Friday, September 11, 2009

Thoughts on the Anniversary of 9/11

It's now fashionable in some circles to downplay what happened on 9/11/01, and to pretend that the U.S. overreacted. We hear that terrorists aren't really that great of a threat, and that the dangers of radical Islam are overblown. Pointing out various aspects of the threat is dismissed as "fearmongering." Many actually want to extend U.S. constitutional rights to known terrorists, and treat terrorism as a law enforcement matter, as if they were nothing more than common criminals. These attitudes are all too common, among people who have basically forgotten 9/11 for all intents and purposes.

On 9/11 a mere 19 people killed 3000 in the heart of our largest city, doing massive economic damage, and actually shut down the entire U.S. air transport system. Just one personal example of the kind of disruption this caused... My wife's niece (from Texas), who had the bad luck to be in Manhattan on business that day, could not get home for days. She managed to exit the city after sharing a hotel room with a stranger, but then could not get home. Flights were grounded, and no rental cars were available. After several days she finally got a rental car by paying an exorbitant rate, and drove from New Jersey to Texas to get home. That situation was probably replicated for business travellers across the country.

Again, the death and destruction of 9/11 was inflicted by only 19 terrorists. They employed no nuclear, biological or chemical weapons, just some hijacked commercial airliners. Despite our post-attack security measures, as an open society the U.S. is highly vulnerable to terrorism. Most of those who minimize the threat are blissfully ignorant, or willfully blind, about the impact of an attack that does utilize weapons of massive destruction. A terrorist strike with even crude, low-yield nuclear weapons would make 9/11 look like a minor incident in comparison.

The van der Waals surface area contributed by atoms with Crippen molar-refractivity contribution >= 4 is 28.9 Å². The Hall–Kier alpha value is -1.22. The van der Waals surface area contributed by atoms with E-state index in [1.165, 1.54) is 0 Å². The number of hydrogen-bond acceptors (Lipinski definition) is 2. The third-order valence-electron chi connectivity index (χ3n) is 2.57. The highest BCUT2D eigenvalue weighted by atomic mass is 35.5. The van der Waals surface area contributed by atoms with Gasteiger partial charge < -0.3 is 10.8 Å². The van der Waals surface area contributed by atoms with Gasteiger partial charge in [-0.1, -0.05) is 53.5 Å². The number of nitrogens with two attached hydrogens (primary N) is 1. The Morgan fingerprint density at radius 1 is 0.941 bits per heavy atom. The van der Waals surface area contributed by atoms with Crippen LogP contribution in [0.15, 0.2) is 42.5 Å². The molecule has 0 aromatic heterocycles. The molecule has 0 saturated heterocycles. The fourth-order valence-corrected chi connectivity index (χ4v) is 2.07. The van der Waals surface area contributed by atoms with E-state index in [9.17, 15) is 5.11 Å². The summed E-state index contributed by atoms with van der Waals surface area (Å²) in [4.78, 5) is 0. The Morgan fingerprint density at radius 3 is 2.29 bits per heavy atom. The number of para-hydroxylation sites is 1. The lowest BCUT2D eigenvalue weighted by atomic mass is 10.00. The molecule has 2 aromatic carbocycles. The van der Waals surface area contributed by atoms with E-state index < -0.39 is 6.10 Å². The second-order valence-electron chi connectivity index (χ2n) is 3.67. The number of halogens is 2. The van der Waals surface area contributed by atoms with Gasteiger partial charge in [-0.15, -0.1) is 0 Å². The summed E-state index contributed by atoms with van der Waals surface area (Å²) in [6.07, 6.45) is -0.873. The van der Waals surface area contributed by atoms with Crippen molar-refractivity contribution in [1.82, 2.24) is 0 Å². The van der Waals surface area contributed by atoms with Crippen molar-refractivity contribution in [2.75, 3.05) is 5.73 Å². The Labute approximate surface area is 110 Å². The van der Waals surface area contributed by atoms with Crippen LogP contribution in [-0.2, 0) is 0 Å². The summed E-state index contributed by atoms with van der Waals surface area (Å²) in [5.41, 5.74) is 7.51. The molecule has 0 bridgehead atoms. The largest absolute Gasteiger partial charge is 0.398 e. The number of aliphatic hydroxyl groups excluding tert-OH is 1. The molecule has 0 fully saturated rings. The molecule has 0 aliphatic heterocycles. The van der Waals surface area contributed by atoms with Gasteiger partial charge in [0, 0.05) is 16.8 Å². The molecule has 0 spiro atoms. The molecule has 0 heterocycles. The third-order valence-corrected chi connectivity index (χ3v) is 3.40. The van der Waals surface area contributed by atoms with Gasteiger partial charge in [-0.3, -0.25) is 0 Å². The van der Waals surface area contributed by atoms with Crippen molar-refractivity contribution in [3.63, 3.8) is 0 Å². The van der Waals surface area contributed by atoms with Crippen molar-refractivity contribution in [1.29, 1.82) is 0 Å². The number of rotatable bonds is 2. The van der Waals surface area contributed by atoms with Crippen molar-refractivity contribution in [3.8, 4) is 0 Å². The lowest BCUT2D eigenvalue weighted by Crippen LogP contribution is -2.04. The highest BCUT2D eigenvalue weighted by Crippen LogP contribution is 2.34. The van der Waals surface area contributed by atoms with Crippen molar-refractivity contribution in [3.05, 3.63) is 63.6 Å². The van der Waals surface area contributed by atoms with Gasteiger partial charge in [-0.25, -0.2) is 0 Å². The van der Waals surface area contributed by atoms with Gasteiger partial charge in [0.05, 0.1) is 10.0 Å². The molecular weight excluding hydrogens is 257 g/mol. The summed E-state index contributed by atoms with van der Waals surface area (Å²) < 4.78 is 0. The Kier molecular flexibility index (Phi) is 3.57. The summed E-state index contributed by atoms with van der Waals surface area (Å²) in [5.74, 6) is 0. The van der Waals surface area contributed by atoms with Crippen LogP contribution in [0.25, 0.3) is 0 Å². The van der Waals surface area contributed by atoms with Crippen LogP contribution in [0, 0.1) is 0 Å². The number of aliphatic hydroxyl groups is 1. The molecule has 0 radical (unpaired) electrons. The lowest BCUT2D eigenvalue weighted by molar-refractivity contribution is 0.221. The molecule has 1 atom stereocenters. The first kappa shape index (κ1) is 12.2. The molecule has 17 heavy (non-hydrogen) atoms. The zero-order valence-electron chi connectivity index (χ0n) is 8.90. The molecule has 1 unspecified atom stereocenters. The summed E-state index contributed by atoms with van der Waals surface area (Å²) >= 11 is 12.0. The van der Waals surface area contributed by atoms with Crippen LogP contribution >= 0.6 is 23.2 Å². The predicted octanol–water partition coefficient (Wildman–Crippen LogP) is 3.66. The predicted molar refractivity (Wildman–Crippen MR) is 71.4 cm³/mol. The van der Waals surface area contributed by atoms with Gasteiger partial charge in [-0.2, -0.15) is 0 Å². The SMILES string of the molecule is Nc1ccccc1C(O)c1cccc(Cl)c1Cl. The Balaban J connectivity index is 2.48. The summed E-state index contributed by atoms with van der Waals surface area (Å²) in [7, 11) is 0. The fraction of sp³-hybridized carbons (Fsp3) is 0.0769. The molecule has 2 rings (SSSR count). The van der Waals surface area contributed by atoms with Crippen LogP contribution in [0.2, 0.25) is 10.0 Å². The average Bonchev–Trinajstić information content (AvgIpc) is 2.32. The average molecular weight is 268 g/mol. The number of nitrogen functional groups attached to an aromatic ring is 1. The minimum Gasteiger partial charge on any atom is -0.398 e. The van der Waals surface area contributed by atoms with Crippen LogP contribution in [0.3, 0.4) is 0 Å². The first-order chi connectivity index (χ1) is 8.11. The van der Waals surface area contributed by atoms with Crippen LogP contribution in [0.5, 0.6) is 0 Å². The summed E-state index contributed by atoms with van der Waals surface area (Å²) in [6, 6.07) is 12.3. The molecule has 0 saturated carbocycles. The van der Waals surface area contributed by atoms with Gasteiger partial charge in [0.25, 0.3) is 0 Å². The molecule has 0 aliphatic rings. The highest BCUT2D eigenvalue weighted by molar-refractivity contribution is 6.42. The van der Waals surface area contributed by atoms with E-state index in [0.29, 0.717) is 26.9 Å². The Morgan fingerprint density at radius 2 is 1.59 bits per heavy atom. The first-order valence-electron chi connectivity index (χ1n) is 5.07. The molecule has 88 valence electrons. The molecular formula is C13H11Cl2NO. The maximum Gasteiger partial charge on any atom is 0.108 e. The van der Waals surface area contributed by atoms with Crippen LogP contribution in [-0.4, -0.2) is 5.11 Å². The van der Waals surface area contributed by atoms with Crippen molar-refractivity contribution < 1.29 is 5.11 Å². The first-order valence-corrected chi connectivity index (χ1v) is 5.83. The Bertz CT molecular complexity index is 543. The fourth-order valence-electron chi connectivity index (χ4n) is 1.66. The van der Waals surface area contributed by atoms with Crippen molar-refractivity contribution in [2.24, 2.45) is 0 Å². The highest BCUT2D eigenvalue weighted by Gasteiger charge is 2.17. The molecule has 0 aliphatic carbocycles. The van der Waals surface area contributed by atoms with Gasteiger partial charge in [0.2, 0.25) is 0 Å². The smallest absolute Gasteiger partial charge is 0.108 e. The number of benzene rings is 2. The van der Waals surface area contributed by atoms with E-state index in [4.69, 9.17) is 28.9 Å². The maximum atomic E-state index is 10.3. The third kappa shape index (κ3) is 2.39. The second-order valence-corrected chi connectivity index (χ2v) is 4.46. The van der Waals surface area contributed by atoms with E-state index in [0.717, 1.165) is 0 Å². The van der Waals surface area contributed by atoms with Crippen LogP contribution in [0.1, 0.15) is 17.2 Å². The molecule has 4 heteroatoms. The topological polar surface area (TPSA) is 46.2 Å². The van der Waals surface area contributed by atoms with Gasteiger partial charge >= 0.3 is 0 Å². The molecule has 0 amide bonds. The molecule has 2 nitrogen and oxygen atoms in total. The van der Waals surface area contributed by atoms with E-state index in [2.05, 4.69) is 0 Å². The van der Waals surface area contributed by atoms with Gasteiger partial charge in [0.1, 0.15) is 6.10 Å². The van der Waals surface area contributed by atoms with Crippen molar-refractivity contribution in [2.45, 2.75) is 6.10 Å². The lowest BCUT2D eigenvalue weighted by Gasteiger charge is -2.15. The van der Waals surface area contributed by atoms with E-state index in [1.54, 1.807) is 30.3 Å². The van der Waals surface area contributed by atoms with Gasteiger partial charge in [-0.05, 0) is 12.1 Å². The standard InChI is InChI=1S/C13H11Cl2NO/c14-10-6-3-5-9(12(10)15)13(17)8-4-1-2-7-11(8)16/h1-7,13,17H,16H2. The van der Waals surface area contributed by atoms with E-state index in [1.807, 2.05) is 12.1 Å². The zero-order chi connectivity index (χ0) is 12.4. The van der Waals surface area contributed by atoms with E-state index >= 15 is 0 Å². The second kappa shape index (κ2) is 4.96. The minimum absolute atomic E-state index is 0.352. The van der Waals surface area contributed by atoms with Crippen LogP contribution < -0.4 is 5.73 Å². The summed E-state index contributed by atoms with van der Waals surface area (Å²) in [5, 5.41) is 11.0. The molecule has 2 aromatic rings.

The threat of terrorism, driven by radical Islam, is still out there, and it is real. On the anniversary of 9/11 it is worth pointing that out, since there are many who would rather pretend that it barely exists. In many ways it is remarkable that there hasn't been another major attack on the U.S., a tribute to our war efforts. For all its mistakes and incompetence in many areas, the Bush administration did succeed in preventing another attack. With all the Bush-bashing that takes place even now (sometimes even by me), that's another thing worth remembering.


  1. To really show how much we have moved on from a Post 9/11 attitude, is the fact that the President of the United States in a national address before Congress on 9/9 failed to mention the the terrorist attack, war on terror, the reasons for the fight in Afghanistan ONCE!!! Actually, he did mention the war in Afghanistan, but only to say how much it costs compared to health care!!! This is our commander and chief?

    I wrote about this at

    Anyways, A Big Thank You to all of those who have protected us since that terrible day eight years ago.

  2. The war is now a back-burner issue. Many Democrats claimed to support the war in Afghanistan primarily to bash Bush about diverting resources to Iraq, fighting a "war of choice," etc. Now that Obama is in power, they'd rather it just went away.

    "Anyways, A Big Thank You to all of those who have protected us since that terrible day eight years ago."

    Especially those that get no credit, such as the members of our intelligence agencies.